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I have a few edittexts and a button. On click of the button, I do some action with edittext values. I wish to check if all edittexts are filled in before I proceed. So I use code in onclick listener

if("".equals(etLandSize.getText().toString()) || null == etLandSize.getText().toString())
    {
        Toast toast = Toast.makeText(context, text, duration);
        toast.show();

        return;
    }

//followed by some actions.

If the above condition goes true, I expect the method to return without doing anything by using a 'return'.

My problem is that even when the condition is going true, the lines following this condition are executing and I see the NPEs from log since the fields are empty.

If I comment all the lines after this condition, only then I see the expected Toast and my Activity remains there, which is normal behavior.

Am I doing something wrong here?

An alternate is that i can put the code following condition in else{} block. But just wondering why I cannot use a return. Apologies if I'm not realising some basic mistake.

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please don't use Yoda conditions necronet.info/2011/02/why-i-hate-joda-conditions.html, and can we see your logcat. If i had to guess I would say that context it's null but without the log It is just a guess! –  Necronet Nov 6 '11 at 11:17
1  
"even when the condition is going true": How do you know for certain that the condition is actually true? –  Mark Byers Nov 6 '11 at 11:17
    
If context is null, at most makeText will throw an exception. It still doesn't explain why the code after the 'return' gets to run. –  zmbq Nov 6 '11 at 11:27
    
@MarkByers, Im sure of condition going true because when i remove the code after the condition, the code inside condition is executing as expected. When there is something after the condition, that too is executing which is not expected. –  Chinni Krishna Nov 6 '11 at 11:49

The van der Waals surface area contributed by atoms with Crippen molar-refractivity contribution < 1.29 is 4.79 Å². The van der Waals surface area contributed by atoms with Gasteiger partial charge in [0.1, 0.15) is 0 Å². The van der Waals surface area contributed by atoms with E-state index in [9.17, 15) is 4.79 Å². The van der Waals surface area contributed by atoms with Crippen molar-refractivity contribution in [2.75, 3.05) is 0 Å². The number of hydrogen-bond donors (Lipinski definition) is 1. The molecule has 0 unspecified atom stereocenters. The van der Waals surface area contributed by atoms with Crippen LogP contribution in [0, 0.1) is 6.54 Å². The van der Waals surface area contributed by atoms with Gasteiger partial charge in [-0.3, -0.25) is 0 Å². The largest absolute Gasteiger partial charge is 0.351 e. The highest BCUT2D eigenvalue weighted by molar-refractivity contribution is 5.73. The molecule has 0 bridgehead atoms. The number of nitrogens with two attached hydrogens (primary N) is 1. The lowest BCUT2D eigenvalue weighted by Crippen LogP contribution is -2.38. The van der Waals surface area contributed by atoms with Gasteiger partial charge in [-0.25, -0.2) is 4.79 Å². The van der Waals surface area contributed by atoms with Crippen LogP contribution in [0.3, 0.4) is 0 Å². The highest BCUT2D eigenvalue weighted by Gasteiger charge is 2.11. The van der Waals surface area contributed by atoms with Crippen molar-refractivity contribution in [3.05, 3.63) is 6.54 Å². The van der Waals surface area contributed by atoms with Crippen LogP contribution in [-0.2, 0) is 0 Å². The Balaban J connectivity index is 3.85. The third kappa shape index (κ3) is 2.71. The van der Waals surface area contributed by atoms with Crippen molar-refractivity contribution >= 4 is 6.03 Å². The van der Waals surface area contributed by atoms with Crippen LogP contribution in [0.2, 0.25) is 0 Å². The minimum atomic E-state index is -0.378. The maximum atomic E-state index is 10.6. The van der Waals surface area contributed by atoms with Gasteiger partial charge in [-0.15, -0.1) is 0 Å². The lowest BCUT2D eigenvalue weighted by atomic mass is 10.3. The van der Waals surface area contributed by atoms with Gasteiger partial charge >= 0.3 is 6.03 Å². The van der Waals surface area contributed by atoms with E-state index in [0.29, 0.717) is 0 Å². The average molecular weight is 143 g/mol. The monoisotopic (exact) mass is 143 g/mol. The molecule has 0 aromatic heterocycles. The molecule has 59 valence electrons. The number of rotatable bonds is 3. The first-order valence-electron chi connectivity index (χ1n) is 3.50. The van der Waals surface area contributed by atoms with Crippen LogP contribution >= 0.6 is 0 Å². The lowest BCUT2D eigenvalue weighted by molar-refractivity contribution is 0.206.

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3 Answers 3

up vote 2 down vote accepted

Your condition looks weird.

I'm pretty sure null == etLandSize.getText().toString() will never be true, and I would use

etLandSize.getText().length() == 0

instead of "".equals(etLandSize.getText().toString(), since using "" to avoid comparisson with null is not usefull here - toString() cannot return null.

So try this:

if (etLandSize.getText().length() == 0)
{
    Toast toast = Toast.makeText(context, text, duration);
    toast.show();

    return;
}

BTW: if your return; is within try {} block, then part of the coded located in finally{} block will be run after it.

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I'm curious - you accepted this as the best answer because it solved the problem? –  zmbq Nov 6 '11 at 12:57
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It's hard to answer without further information (where is this code places? Who calls this function? etc...)

As a ground rule, when you find that something as basic as 'return' is broken, it's not the cause of the problem. It's highly unlikely you managed to find a very peculiar bug in the JVM.

If you are certain the if condition is indeed true, I'm guessing your function gets called twice, and in one of those calls the condition isn't true.

Itay.

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I was experimenting with the conditions and was here when i posted the problem. I'm certain the condition is true because if i comment out the rest of code, the code inside condition is executing for my test case. –  Chinni Krishna Nov 6 '11 at 11:46
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Do not use return inside conditional blocks or at the middle of methods. Always use return ONLY at the end of methods.

In your case, put your //followed by some actions in "else" block. Also you can check for text, consider using trim() and length() on the returned string.

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3  
That's a strong viewpoint. Care to say why? –  Mark Byers Nov 6 '11 at 11:19
    
But that should work right? There is no restriction as such to my knowledge. –  Chinni Krishna Nov 6 '11 at 11:19
    
yes @Chinni it will work, some developer think that it's bad practice or will be harder to read, but as many things in life it depends on the case –  Necronet Nov 6 '11 at 11:21
1  
Unless you have very deeply nested code, returning inside an if is perfectly valid. The problem isn't the return, but the nesting which makes the code non-comprehensible. In constrast, an additional else block would make the code more bloated, as it is totally unnecessary. –  Femaref Nov 6 '11 at 11:24
    
using returns on a bunch of places inside one methods makes it harder to understand/evaluate while reading. Using return to terminate a method before completing all statements in the method, means you probably should consider refactoring...list goes on. Of course, the code above would work and of course it depends on personal view... –  hovanessyan Nov 6 '11 at 11:36
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